1) Could Mullah Baradar arrange a truce in Afghanistan?
2) What will get Iran to change course?
Could Mullah Baradar arrange a truce in Afghanistan?
On Feb. 15, the New York Times revealed that Pakistani and United States intelligence officers captured Mullah Abdul Ghani Baradar, the Afghan Taliban's second in command. According to the Times, the capture occurred in Karachi several days before the publication of its article. Both Pakistani and U.S. intelligence officers were interrogating the Taliban leader.
What was Baradar doing in Karachi? The United States and Pakistan have greatly expanded the employment of drone missile strikes in Pakistan's tribal areas. The countryside might now be so dangerous that Taliban leaders such as Baradar might now be forced to take their chances in cities, away from the drones' hunting grounds. But avoiding detection in the cities is even more challenging. If the drones are eliminating the countryside as a safe haven, the survival options for Taliban leaders may now be running out.
Could Baradar's capture have actually been a defection? Seeing his life expectancy running short, he might have opted for the safety of capture. Another twist on this scenario is the possibility of a rift inside the Afghan Taliban's leadership; Baradar may have defected to avoid assassination at the hands of his comrades.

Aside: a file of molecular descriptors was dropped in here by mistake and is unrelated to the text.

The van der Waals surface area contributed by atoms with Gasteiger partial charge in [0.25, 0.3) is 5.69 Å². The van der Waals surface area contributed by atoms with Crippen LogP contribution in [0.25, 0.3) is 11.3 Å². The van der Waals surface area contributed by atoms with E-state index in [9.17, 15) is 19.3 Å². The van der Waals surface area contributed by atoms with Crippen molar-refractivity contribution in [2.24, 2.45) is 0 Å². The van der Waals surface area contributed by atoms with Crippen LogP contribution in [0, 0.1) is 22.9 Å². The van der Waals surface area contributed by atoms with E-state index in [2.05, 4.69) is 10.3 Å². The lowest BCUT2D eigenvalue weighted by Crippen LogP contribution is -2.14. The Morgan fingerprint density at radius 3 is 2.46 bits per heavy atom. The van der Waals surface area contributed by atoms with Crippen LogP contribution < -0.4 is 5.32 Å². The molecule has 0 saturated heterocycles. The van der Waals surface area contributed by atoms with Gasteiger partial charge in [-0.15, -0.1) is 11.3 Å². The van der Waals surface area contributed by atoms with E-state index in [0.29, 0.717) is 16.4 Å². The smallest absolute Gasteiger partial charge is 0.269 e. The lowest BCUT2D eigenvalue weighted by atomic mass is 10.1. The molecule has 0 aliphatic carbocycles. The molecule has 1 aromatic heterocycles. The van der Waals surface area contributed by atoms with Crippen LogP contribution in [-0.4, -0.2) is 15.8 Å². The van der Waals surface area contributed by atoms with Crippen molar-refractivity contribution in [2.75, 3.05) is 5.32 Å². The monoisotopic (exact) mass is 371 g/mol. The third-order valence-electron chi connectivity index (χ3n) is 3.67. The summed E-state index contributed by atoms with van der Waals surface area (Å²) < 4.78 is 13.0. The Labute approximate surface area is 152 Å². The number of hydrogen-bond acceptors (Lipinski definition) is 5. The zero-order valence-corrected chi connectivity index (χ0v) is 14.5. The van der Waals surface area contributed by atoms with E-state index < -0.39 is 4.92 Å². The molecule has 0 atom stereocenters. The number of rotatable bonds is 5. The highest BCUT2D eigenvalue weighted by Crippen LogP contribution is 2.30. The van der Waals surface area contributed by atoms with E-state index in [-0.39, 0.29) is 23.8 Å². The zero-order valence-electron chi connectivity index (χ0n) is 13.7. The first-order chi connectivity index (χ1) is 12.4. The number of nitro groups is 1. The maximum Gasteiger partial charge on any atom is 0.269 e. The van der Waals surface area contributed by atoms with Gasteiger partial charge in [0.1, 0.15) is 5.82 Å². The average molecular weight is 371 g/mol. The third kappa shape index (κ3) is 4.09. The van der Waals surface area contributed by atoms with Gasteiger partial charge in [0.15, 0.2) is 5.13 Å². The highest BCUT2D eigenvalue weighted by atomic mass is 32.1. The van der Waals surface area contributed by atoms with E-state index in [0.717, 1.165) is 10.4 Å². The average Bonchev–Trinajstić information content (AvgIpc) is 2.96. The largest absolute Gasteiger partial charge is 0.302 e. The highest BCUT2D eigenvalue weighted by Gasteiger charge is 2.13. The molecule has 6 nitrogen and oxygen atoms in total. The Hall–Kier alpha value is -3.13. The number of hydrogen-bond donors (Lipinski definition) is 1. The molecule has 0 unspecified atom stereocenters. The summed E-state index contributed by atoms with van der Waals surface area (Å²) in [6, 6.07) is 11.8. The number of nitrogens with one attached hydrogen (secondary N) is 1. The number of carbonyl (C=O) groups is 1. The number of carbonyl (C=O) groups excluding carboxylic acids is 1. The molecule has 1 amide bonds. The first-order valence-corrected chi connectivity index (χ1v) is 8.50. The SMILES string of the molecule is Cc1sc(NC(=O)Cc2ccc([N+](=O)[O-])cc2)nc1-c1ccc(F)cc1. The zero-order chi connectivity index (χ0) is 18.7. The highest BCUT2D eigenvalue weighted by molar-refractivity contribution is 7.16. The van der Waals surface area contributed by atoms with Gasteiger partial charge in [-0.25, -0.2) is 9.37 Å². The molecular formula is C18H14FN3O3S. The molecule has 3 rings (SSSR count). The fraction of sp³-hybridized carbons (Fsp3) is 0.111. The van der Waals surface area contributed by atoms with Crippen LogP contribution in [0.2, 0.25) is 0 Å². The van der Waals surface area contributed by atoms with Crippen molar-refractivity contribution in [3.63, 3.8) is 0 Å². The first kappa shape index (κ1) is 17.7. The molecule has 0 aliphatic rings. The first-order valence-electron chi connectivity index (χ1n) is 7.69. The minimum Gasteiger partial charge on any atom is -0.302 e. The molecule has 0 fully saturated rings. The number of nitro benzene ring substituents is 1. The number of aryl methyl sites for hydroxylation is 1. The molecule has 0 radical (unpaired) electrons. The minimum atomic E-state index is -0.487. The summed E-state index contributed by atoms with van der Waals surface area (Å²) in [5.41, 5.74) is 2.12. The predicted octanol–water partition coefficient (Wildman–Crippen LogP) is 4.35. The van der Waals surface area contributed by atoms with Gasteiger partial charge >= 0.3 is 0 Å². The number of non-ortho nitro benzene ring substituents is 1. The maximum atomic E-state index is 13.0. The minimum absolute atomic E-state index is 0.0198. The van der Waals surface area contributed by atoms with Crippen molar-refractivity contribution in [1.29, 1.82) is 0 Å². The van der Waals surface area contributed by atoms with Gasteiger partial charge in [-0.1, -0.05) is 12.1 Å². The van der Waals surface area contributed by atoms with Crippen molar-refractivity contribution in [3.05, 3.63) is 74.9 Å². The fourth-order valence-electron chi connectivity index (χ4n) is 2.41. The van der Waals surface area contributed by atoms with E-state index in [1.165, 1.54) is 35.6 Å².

Much of the commentary on Baradar's capture has focused on the role of Pakistan's Directorate for Inter-Services Intelligence (ISI). The ISI has been the Afghan Taliban's sponsor and protector in the past. Yet now the ISI is publicly involved in Baradar's capture (or defection). Does Baradar possess some long-term value to the Pakistani government?
A follow-up story in the New York Times revealed that prior to his capture, Afghan and U.S. officials had indirect contact with Baradar and had negotiated with him, presumably about reconciliation. According to the piece, the Pakistani government was not a party to these talks.
In the long run, U.S. and Pakistani interests regarding Afghanistan diverge. Pakistan maintains a permanent interest in the greater Pashtun region, and a weak Afghan government in Kabul is to their advantage. The United States seeks a strong government in Kabul. Even more important to Pakistan: In the long run the United States will inevitably tilt toward India.
But in the shorter run, there may be some convergance. Similar to the forthcoming U.S. exit from Iraq, the Obama team is hoping for a political settlement in Afghanistan that leads to a relative calm, at least long enough to allow most of the U.S. military forces in the country to gracefully exit. For its part, Pakistan might also prefer a truce. Pakistani leaders may worry that an escalating ground war in Afghanistan and a drone campaign on Pakistan's frontier could eventually obliterate the Afghan Taliban's command structure, crippling Pakistan's influence inside Afghanistan. By this reasoning, both the United States and Pakistan would have an interest in a truce occurring sometime soon.